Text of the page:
Latest News
Pin It

A compilation of the best recommendations from this year’s expert interviews

This year, HR Professional interviewed and featured 12 experienced and influential HR practitioners. This is their best advice for readers navigating HR careers. First, don’t be afraid, seek opportunities, and always say “yes” to a career move, even if you’re not interested in it at first. You’ll have an opportunity to learn. Forget about having a straight-line career plan… Explore! Second, know the business you’re working in; understand where it makes money and loses money. Be an HR business partner. – Liette Vigneault, CRHA / January 2017 Issue

Know your value proposition – who you are and what you offer. What makes you unique? Second, master the role you are currently in. Exceed time and quality expectations for your work. Volunteer to take on new projects and get involved in your organization. Third, establish and enhance your network, including with other HR professionals, both internal and external. Finally, take care of yourself. Try to strike a balance between your professional life and your personal pursuits.  Let’s face it – a career isn’t a sprint, it’s a marathon. –  Colleen Gordon-Boyce, CHRE, MBA, CMC / April 2017 Issue

Having a good attitude and a great work ethic are critical; be ready every single day. Take responsibility for your own actions and when you’re in a leadership role, build your team with the very best people and give them the credit for successes. Also, take responsibility when something doesn’t work out. – Alana Free / May 2017 Issue

During difficult times, you need to step up engagement and communication, and increase transparency. It’s really important to have those conversations where you’re clear on the challenges and give people a chance to engage, ask questions and have a voice in making the change. At the same time, you have to create confidence in people that we have a strategy and a path forward. Focus positively on the future. – Zabeen Hirji, MBA, MSM / February 2017 Issue

You need to understand business challenges and opportunities in order to bring solutions to the table. You need to be flexible and agile and think strategically, yet be hands on and work tactically. Far too often, I see junior HR people get into the business world and they don’t necessarily understand the business dynamics and can’t articulate an HR strategy into dollars and cents. I think that is absolutely critical. – Bruce Fraser, CHRL, CHRE / March 2017 Issue

In today’s HR environment, understanding and embracing diversity is key to establishing a successful HR department. People bring different dynamics to the organization and we have to leverage diversity in order to become a stronger organization. If we all looked at things the same way, we would believe that we are never wrong. Allowing for discussion and differing points of view, leveraging diverse cultural backgrounds and the knowledge gained from those backgrounds can help us arrive at a better overall decision. You have to be able to listen with an open mind – make sure that everyone counts. – Allan Bartolini, CHRE / June 2017 Issue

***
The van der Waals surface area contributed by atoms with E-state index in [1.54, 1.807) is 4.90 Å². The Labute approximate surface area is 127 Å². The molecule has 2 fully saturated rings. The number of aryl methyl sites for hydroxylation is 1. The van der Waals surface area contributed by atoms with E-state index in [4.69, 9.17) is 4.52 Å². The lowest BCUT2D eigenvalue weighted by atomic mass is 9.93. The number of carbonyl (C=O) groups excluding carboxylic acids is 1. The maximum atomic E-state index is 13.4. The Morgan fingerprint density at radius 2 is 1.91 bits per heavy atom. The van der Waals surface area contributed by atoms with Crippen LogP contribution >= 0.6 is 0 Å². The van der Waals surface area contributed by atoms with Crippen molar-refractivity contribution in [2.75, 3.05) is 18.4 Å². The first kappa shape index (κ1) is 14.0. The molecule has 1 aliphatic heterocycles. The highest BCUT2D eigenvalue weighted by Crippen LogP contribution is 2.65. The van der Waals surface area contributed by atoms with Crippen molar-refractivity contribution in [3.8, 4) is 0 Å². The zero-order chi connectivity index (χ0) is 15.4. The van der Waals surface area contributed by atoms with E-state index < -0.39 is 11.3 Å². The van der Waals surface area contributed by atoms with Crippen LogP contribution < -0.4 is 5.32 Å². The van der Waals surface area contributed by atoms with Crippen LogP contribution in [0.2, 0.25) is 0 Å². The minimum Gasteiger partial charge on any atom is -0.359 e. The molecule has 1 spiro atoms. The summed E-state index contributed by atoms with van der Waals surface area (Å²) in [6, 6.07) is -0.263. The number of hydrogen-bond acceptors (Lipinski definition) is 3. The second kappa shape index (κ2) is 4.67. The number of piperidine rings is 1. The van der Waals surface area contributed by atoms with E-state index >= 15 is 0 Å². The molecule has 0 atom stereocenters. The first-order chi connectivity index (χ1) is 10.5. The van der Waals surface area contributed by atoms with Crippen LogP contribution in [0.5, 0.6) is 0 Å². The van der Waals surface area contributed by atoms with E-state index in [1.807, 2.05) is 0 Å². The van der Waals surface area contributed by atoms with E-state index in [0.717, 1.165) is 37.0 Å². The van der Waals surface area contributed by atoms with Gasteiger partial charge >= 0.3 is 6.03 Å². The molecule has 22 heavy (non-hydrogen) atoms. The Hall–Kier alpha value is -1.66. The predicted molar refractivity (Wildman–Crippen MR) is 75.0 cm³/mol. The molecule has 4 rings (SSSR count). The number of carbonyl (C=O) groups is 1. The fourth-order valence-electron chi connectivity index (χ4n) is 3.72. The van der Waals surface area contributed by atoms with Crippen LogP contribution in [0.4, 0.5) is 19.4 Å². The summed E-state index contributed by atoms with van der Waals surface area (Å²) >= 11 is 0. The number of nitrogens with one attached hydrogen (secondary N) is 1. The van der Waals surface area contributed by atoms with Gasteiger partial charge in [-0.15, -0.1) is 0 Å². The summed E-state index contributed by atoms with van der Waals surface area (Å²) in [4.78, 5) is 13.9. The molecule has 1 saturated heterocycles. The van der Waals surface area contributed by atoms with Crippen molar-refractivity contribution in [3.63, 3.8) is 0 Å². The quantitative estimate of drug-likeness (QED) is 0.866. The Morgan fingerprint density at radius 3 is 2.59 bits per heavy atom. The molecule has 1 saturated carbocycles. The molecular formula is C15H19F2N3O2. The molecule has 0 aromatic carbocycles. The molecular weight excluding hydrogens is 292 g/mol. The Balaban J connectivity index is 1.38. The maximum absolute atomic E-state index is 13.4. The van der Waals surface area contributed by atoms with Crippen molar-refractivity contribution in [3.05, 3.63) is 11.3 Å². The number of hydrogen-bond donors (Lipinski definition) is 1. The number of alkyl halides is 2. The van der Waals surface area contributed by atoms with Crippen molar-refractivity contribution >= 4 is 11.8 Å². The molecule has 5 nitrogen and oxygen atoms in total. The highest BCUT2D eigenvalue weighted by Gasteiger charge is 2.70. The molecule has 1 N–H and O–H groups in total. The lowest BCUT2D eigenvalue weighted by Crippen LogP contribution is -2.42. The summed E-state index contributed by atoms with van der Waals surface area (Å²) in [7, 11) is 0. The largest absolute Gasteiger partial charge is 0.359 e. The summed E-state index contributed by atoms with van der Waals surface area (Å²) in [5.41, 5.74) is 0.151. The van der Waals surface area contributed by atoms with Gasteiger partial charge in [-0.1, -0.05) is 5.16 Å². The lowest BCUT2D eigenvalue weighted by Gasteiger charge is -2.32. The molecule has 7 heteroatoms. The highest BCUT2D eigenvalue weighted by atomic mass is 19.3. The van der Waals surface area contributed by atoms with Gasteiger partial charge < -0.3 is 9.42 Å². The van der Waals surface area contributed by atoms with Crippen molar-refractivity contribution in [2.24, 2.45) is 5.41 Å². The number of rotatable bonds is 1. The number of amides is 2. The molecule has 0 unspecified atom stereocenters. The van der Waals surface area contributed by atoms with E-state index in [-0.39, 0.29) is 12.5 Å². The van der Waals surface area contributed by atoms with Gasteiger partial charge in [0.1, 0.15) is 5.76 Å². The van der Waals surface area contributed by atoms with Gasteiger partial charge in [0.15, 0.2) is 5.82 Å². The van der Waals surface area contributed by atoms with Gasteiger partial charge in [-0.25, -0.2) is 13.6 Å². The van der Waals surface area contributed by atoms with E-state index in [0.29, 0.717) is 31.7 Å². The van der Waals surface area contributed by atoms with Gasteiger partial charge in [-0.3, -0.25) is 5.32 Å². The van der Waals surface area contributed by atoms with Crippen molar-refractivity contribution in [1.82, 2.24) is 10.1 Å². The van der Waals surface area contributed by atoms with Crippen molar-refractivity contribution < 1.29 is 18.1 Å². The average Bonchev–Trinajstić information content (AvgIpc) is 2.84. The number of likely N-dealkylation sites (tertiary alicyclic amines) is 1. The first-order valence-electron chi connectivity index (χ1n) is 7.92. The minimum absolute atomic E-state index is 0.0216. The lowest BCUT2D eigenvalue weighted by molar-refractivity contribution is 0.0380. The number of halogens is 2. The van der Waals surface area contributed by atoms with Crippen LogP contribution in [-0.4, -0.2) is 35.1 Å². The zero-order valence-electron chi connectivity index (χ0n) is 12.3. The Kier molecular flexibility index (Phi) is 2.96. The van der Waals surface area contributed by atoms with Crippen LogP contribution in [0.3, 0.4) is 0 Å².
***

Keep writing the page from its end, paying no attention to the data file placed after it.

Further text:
HR leaders need to be business people first and HR practitioners second. To successfully lead an operation, HR professionals need to understand the business they’re in. That includes the company’s challenges, strengths, vulnerabilities and differentiators – for the company and the competition. The organization relies on HR’s sound business judgement and the ability to communicate effectively and often. HR leaders need to be strategic when solving today’s problems for tomorrow’s victories, and be viewed as change agents when the business dictates a shift in course. – Jan Boase, CHRE / July 2017 Issue

HR professionals must take the time to understand the business and how it makes money and the competitive environment in which you operate, and the remaining focus is on employee engagement. I also believe that as an HR leader, we must keep abreast of the political and business environment in which we operate. Scan the environment – what do you have to pay attention to? Also, have the courage to make the tough decisions. Sometimes HR leaders need to be provocative and rock the boat, but do have a sense of humour along the way. – Anthea Gomez, CHRE / August 2017 Issue

Be positive and provide the best service delivery of any person you know. Excel in your job; be friendly, helpful and confident. Client service delivery is key. Be eager to try new things, take risks and don’t say no to opportunities. Be creative and treat people the way you want to be treated. If you do these things, you’ll almost be guaranteed to move up the ladder. Lastly, find a mentor or coach – that goes without saying. – Angela Briginshaw / September 2017 Issue

You must be able to translate the needs of the organization into a people strategy. There is not much value in a generic people strategy; it must fit the business. Second is something I feel passionately about, and that’s being a student of human behaviour. This is where HR can add great value. We can only advise on creating a culture where people feel respected, protected and connected if we know behaviourally what helps people thrive. – Greg Pinks, CHRE, MIR, CEC / October 2017 Issue

You have to be open-minded. You have to be willing to take on anything to gain experience and exposure in the field. When you’re in school, they teach you textbook examples and you need to be able to adjust the different structures and strategies because every organization is different. You have to be able to manage in the ‘grey’ and be okay with it. – Jennifer King, CHRL / November 2017 Issue

HR leaders need a theoretical background in their field to bring credibility to their processes. They also need experience in all aspects of the business and must be general managers at the core with strong negotiation skills. – Hugh Secord, CHRE / December 2017 Issue

Pin It